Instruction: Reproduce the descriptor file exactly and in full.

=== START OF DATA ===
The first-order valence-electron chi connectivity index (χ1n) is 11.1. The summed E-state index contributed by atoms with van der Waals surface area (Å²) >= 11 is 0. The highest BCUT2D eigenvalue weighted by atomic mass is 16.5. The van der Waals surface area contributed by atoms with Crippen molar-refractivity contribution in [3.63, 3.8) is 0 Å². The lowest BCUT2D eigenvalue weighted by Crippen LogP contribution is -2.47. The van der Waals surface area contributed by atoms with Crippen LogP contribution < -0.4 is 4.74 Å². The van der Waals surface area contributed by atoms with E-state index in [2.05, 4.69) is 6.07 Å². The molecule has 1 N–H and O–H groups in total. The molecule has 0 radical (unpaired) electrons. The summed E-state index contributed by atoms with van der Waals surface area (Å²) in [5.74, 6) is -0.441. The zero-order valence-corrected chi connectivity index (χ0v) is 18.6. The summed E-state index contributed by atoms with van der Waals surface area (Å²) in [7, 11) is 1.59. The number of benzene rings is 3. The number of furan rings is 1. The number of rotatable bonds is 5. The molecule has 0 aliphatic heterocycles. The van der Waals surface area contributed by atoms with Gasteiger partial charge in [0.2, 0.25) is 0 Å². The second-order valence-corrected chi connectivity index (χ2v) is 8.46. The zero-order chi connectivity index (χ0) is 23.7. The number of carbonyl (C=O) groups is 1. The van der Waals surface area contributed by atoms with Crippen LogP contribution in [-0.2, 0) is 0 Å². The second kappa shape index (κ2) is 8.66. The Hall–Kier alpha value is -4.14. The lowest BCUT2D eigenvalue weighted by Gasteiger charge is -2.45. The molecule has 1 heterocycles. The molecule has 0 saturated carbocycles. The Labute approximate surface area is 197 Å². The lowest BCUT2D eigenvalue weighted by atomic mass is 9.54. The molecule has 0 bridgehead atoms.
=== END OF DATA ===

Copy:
The first-order valence-electron chi connectivity index (χ1n) is 11.1. The summed E-state index contributed by atoms with van der Waals surface area (Å²) >= 11 is 0. The highest BCUT2D eigenvalue weighted by atomic mass is 16.5. The van der Waals surface area contributed by atoms with Crippen molar-refractivity contribution in [3.63, 3.8) is 0 Å². The lowest BCUT2D eigenvalue weighted by Crippen LogP contribution is -2.47. The van der Waals surface area contributed by atoms with Crippen LogP contribution < -0.4 is 4.74 Å². The van der Waals surface area contributed by atoms with E-state index in [2.05, 4.69) is 6.07 Å². The molecule has 1 N–H and O–H groups in total. The molecule has 0 radical (unpaired) electrons. The summed E-state index contributed by atoms with van der Waals surface area (Å²) in [5.74, 6) is -0.441. The zero-order valence-corrected chi connectivity index (χ0v) is 18.6. The summed E-state index contributed by atoms with van der Waals surface area (Å²) in [7, 11) is 1.59. The number of benzene rings is 3. The number of furan rings is 1. The number of rotatable bonds is 5. The molecule has 0 aliphatic heterocycles. The van der Waals surface area contributed by atoms with Gasteiger partial charge in [0.2, 0.25) is 0 Å². The second-order valence-corrected chi connectivity index (χ2v) is 8.46. The zero-order chi connectivity index (χ0) is 23.7. The number of carbonyl (C=O) groups is 1. The van der Waals surface area contributed by atoms with Crippen LogP contribution in [-0.2, 0) is 0 Å². The second kappa shape index (κ2) is 8.66. The Hall–Kier alpha value is -4.14. The lowest BCUT2D eigenvalue weighted by Gasteiger charge is -2.45. The molecule has 1 heterocycles. The molecule has 0 saturated carbocycles. The Labute approximate surface area is 197 Å². The lowest BCUT2D eigenvalue weighted by atomic mass is 9.54. The molecule has 0 bridgehead atoms.